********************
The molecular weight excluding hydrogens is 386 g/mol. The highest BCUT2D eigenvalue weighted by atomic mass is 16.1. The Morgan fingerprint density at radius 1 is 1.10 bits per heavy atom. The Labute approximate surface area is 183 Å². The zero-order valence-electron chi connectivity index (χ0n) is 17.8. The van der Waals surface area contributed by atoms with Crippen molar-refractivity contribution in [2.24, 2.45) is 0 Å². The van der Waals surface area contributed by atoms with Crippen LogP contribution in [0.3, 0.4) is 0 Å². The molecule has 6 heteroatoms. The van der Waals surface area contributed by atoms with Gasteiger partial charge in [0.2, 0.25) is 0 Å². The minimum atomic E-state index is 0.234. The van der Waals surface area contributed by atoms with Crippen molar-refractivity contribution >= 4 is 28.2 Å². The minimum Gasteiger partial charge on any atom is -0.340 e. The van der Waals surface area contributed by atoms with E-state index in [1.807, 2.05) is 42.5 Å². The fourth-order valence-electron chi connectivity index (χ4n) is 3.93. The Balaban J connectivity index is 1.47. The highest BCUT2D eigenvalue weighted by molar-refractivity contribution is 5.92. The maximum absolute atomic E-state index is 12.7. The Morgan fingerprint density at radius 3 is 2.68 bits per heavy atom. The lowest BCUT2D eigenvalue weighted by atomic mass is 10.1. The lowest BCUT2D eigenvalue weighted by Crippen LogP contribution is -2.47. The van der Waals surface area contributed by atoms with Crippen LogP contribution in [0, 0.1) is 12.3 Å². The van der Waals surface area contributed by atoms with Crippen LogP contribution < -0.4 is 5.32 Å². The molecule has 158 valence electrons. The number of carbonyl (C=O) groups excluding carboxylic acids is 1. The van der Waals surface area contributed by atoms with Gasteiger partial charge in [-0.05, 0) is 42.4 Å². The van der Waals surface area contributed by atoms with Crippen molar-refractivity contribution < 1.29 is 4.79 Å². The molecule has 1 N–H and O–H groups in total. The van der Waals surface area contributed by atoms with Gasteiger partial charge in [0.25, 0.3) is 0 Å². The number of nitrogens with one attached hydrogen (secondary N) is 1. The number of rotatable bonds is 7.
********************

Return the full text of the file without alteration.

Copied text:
The molecular weight excluding hydrogens is 386 g/mol. The highest BCUT2D eigenvalue weighted by atomic mass is 16.1. The Morgan fingerprint density at radius 1 is 1.10 bits per heavy atom. The Labute approximate surface area is 183 Å². The zero-order valence-electron chi connectivity index (χ0n) is 17.8. The van der Waals surface area contributed by atoms with Crippen molar-refractivity contribution in [2.24, 2.45) is 0 Å². The van der Waals surface area contributed by atoms with Crippen LogP contribution in [0.3, 0.4) is 0 Å². The molecule has 6 heteroatoms. The van der Waals surface area contributed by atoms with Gasteiger partial charge in [0.2, 0.25) is 0 Å². The minimum atomic E-state index is 0.234. The van der Waals surface area contributed by atoms with Crippen molar-refractivity contribution >= 4 is 28.2 Å². The minimum Gasteiger partial charge on any atom is -0.340 e. The van der Waals surface area contributed by atoms with E-state index in [1.807, 2.05) is 42.5 Å². The fourth-order valence-electron chi connectivity index (χ4n) is 3.93. The Balaban J connectivity index is 1.47. The highest BCUT2D eigenvalue weighted by molar-refractivity contribution is 5.92. The maximum absolute atomic E-state index is 12.7. The Morgan fingerprint density at radius 3 is 2.68 bits per heavy atom. The lowest BCUT2D eigenvalue weighted by atomic mass is 10.1. The lowest BCUT2D eigenvalue weighted by Crippen LogP contribution is -2.47. The van der Waals surface area contributed by atoms with Crippen LogP contribution in [0, 0.1) is 12.3 Å². The van der Waals surface area contributed by atoms with Crippen LogP contribution < -0.4 is 5.32 Å². The molecule has 158 valence electrons. The number of carbonyl (C=O) groups excluding carboxylic acids is 1. The van der Waals surface area contributed by atoms with Gasteiger partial charge in [-0.05, 0) is 42.4 Å². The van der Waals surface area contributed by atoms with Crippen molar-refractivity contribution < 1.29 is 4.79 Å². The molecule has 1 N–H and O–H groups in total. The van der Waals surface area contributed by atoms with Gasteiger partial charge in [0.25, 0.3) is 0 Å². The number of nitrogens with one attached hydrogen (secondary N) is 1. The number of rotatable bonds is 7.